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The Game Academics Play: Editors Versus Authors

  • Joao Ricardo Faria
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    This paper studies a differential game between authors and editors. Authors maximize the number of publications seeking to increase the impact of their work in the literature. Editors maximize the quality of papers they publish in order to increase the reputation of their journals. The game is suitable to analyze two different scenarios. When journals have different reputations, the editors of the leading journals play as leaders while authors are the followers. When journals have the same reputation, both agents play as followers. A numerical example shows that the outcome of the first case is Pareto-superior to the second whenever editor's put more emphasis on quality vis-a-vis reputation.

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    File URL: http://www.finance.uts.edu.au/research/wpapers/wp105.pdf
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    Paper provided by Finance Discipline Group, UTS Business School, University of Technology, Sydney in its series Working Paper Series with number 105.

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    Date of creation: 01 Jun 2000
    Date of revision:
    Publication status: Published as: Faria, J. R., 2005, "The Game Academics Play: Editors Versus Authors", Bulletin of Economic Research, 57(1), 1-12.
    Handle: RePEc:uts:wpaper:105
    Contact details of provider: Postal: PO Box 123, Broadway, NSW 2007, Australia
    Phone: +61 2 9514 7777
    Fax: +61 2 9514 7711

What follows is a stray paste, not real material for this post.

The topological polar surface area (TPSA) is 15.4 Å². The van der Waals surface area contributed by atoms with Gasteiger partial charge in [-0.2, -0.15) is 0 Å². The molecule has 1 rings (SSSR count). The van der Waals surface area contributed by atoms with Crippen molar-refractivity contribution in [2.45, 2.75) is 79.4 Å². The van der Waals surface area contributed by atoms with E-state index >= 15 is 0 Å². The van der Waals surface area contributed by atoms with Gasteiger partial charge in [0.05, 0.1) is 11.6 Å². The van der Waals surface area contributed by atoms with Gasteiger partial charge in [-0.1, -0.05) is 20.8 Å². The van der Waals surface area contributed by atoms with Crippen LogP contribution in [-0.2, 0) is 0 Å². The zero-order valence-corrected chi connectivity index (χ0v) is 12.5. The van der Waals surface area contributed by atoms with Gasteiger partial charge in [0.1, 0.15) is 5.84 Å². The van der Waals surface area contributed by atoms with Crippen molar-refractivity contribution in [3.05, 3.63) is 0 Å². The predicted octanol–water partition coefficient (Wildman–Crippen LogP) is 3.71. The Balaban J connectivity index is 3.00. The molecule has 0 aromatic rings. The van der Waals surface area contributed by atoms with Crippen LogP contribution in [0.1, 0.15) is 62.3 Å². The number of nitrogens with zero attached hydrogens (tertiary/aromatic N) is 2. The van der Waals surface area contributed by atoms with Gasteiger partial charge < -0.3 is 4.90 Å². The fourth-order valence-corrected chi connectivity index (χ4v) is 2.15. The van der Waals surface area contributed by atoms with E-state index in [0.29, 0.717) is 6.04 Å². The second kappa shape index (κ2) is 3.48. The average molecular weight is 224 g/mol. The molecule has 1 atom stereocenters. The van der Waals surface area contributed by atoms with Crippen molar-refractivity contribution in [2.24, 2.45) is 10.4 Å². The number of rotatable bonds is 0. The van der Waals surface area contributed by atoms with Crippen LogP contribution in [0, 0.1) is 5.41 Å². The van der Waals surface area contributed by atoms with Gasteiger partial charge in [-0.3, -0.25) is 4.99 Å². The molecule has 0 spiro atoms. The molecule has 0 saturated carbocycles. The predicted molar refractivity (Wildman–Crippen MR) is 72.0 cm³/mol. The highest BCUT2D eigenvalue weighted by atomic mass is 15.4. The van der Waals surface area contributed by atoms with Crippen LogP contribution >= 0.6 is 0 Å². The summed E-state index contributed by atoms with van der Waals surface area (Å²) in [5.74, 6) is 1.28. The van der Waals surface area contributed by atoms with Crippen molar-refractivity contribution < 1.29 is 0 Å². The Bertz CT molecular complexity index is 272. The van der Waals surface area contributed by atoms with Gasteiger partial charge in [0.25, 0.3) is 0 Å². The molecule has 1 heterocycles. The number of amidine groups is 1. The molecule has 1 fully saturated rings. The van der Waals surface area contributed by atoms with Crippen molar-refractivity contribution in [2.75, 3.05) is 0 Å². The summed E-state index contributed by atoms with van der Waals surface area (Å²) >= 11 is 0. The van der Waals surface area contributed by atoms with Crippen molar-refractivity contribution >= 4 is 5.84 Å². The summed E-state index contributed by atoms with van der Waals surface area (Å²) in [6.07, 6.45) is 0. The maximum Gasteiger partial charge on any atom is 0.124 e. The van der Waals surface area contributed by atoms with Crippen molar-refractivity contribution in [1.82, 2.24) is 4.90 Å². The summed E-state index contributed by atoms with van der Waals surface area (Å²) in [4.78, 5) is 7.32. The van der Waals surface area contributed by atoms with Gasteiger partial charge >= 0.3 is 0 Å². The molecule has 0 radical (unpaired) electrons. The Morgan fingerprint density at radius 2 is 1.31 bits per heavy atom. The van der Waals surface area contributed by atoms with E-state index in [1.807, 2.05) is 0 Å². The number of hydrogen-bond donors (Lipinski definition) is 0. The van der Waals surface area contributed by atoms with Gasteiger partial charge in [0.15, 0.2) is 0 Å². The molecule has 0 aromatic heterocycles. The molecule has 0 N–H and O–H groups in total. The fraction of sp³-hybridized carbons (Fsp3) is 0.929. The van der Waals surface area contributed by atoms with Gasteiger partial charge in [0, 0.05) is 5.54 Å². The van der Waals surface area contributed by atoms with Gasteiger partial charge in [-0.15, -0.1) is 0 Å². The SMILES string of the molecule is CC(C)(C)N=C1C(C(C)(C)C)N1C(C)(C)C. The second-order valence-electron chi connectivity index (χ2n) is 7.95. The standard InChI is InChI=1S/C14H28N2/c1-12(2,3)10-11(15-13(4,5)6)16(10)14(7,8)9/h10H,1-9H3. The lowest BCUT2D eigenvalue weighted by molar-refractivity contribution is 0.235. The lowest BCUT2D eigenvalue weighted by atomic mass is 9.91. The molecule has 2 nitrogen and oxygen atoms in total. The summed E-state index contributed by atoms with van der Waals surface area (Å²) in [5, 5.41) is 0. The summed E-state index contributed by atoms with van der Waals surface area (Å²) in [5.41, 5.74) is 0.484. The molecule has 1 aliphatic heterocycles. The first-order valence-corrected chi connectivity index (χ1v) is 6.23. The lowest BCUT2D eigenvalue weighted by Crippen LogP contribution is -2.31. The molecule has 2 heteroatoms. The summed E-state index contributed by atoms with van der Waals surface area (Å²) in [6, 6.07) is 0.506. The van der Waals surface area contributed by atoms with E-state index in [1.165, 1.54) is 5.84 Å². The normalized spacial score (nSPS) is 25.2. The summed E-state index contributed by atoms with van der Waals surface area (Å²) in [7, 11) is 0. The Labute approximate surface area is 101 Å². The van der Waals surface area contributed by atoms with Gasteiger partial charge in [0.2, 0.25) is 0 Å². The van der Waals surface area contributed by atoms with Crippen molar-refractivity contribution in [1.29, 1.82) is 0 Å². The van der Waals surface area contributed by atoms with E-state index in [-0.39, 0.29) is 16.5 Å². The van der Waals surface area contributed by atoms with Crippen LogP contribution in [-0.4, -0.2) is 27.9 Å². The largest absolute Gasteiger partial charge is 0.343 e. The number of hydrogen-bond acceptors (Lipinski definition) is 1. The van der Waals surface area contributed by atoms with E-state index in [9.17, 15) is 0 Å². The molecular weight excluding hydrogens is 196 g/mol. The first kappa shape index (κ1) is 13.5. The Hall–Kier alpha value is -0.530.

Web page: http://www.uts.edu.au/about/uts-business-school/finance

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    1. Arthur M. Diamond Jr., 1986. "What is a Citation Worth?," Journal of Human Resources, University of Wisconsin Press, vol. 21(2), pages 200-215.
    2. Hodgson, Geoffrey M & Rothman, Harry, 1999. "The Editors and Authors of Economics Journals: A Case of Institutional Oligopoly?," Economic Journal, Royal Economic Society, vol. 109(453), pages F165-86, February.
    3. C. Elton Hinshaw & John J. Siegfried, 1995. "Who Gets on the AEA Program?," Journal of Economic Perspectives, American Economic Association, vol. 9(1), pages 153-163, Winter.
    4. Zivney, Terry L & Bertin, William J, 1992. " Publish or Perish: What the Competition Is Really Doing," Journal of Finance, American Finance Association, vol. 47(1), pages 295-329, March.
    5. Yohe, Gary W, 1980. "Current Publication Lags in Economics Journals," Journal of Economic Literature, American Economic Association, vol. 18(3), pages 1050-55, September.
    6. Laband, David N & Piette, Michael J, 1994. "Favoritism versus Search for Good Papers: Empirical Evidence Regarding the Behavior of Journal Editors," Journal of Political Economy, University of Chicago Press, vol. 102(1), pages 194-203, February.
    7. Michael S. McPherson & Morton Owen Schapiro, 1999. "Tenure Issues in Higher Education," Journal of Economic Perspectives, American Economic Association, vol. 13(1), pages 85-98, Winter.
    8. Formby, John P & Gunther, William D & Sakano, Ryoichi, 1993. "Entry Level Salaries of Academic Economists: Does Gender or Age Matter?," Economic Inquiry, Western Economic Association International, vol. 31(1), pages 128-38, January.
    9. Siegfried, John J., 1994. "Trends in institutional affiliation of authors who publish in the three leading general interest economics journals," The Quarterly Review of Economics and Finance, Elsevier, vol. 34(4), pages 375-386.
    10. Robison, Lindon J. & Colyer, Dale, 1994. "Reflections On Relevance Of Professional Journals," Journal of Agricultural and Applied Economics, Southern Agricultural Economics Association, vol. 26(01), July.
    11. João Ricardo Faria, 2003. "What type of economist are you: -strategist or -strategist?," Journal of Economic Studies, Emerald Group Publishing, vol. 30(2), pages 144-154, May.
    12. Jansen, Dennis W., 1991. "Ranking federal reserve system research departments by publications in professional journals," Journal of Macroeconomics, Elsevier, vol. 13(4), pages 733-742.
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